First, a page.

To some fans, the club's business structure also serves as a model of how they would like to govern themselves. Unlike some big European rivals with rich owners, like Qatar-funded Paris Saint-Germain, Barcelona is owned by its more than 143,000 "socis," or members, who democratically choose those who run the club.

"The club is an example to be followed," Barcelona member Marta Ferre said. "We, as members, have the right to decide about our future, and the residents here in Catalonia want the same thing."

Before Messi and Co. beat Malaga, Barcelona president Josep Bartomeu and his directors held one of their regular general assemblies with members, fielding questions, complaints and recommendations.

Among the nearly 600 attendees was Jose Maria Segura. He joined in 1945, with membership No. 427.

"Things have not gone well this time," the 89-year-old Segura said of Catalonia's latest push for independence. "We will need to take a step back, look at what went wrong, and three or four years from now we will try to make it happen again. And it's going to keep happening because of the sentiment of the younger people. My grandson is 16, and when he comes here for the soccer, when he chants 'Independencia,' his eyes light up."

One of those young fans, 17-year-old Julia Manera, said she and others have always brought flags to support the separatist cause, "even before what happened Oct. 1."

"And we will keep coming and will continue fighting for our cause, no matter what," she added.

Barcelona has performed a delicate balancing act, saying Catalans should be allowed to choose but not advocating independence. The club wants to avoid any risk of losing access to Spanish league revenues and lucrative European competition.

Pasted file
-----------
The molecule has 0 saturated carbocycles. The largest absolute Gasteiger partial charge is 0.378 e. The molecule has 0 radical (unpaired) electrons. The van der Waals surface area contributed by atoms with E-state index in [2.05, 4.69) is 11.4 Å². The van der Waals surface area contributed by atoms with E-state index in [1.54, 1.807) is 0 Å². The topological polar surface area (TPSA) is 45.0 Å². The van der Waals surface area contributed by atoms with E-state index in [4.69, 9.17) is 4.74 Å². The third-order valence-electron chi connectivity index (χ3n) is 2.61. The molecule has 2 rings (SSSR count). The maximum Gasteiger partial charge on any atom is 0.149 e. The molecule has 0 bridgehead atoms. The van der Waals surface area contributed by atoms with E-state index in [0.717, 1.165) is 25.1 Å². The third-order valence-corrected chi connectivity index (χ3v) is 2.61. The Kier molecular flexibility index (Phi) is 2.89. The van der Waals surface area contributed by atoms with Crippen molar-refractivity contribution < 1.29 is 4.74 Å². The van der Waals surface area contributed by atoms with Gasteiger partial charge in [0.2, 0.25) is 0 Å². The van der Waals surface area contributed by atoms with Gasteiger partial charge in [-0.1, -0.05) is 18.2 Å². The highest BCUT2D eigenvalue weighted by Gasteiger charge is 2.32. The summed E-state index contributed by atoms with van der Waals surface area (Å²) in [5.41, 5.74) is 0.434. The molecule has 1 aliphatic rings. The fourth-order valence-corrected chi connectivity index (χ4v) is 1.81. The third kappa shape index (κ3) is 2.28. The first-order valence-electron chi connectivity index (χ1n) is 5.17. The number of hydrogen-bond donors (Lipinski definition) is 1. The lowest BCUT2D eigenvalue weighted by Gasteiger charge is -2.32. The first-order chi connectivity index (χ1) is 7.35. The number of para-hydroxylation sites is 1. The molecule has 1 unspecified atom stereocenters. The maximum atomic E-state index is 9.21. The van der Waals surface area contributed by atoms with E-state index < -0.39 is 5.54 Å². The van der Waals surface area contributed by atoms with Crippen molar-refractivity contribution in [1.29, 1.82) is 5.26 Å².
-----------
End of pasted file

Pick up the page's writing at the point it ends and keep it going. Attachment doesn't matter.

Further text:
Club history also offers a sobering example of the potential dangers of Spanish politics: In 1936, Barcelona president Josep Sunol was assassinated by Franco's troops.

"We can't be manipulated by political interests, no one can take ownership of our shield and our flag," Bartomeu told members. "We know that Barcelona is more than a club, and that the Camp Nou has been a space for freedom of expression and respect. And that will continue to be the case."

While most players have not taken sides, Barcelona defender Gerard Pique broke ranks by encouraging Catalans to vote in the referendum. For that, he was booed by fans when he last joined the Spanish national team at a training camp in Madrid.

Barcelona's neutrality frustrates some of its pro-separatist fans. Others, however, value the Camp Nou as a haven from the turmoil.

"People can chant and say whatever they want, supporting independence or not," said 35-year-old Enric Sanchez, sitting behind one of the goals with his 7-year-old daughter, Nuria. "But I will never mix sports and politics. The parliament is the place to talk about politics. Here is a place to watch soccer."

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Leicester reported from Paris. Follow Tales Azzoni at http://twitter.com/tazzoni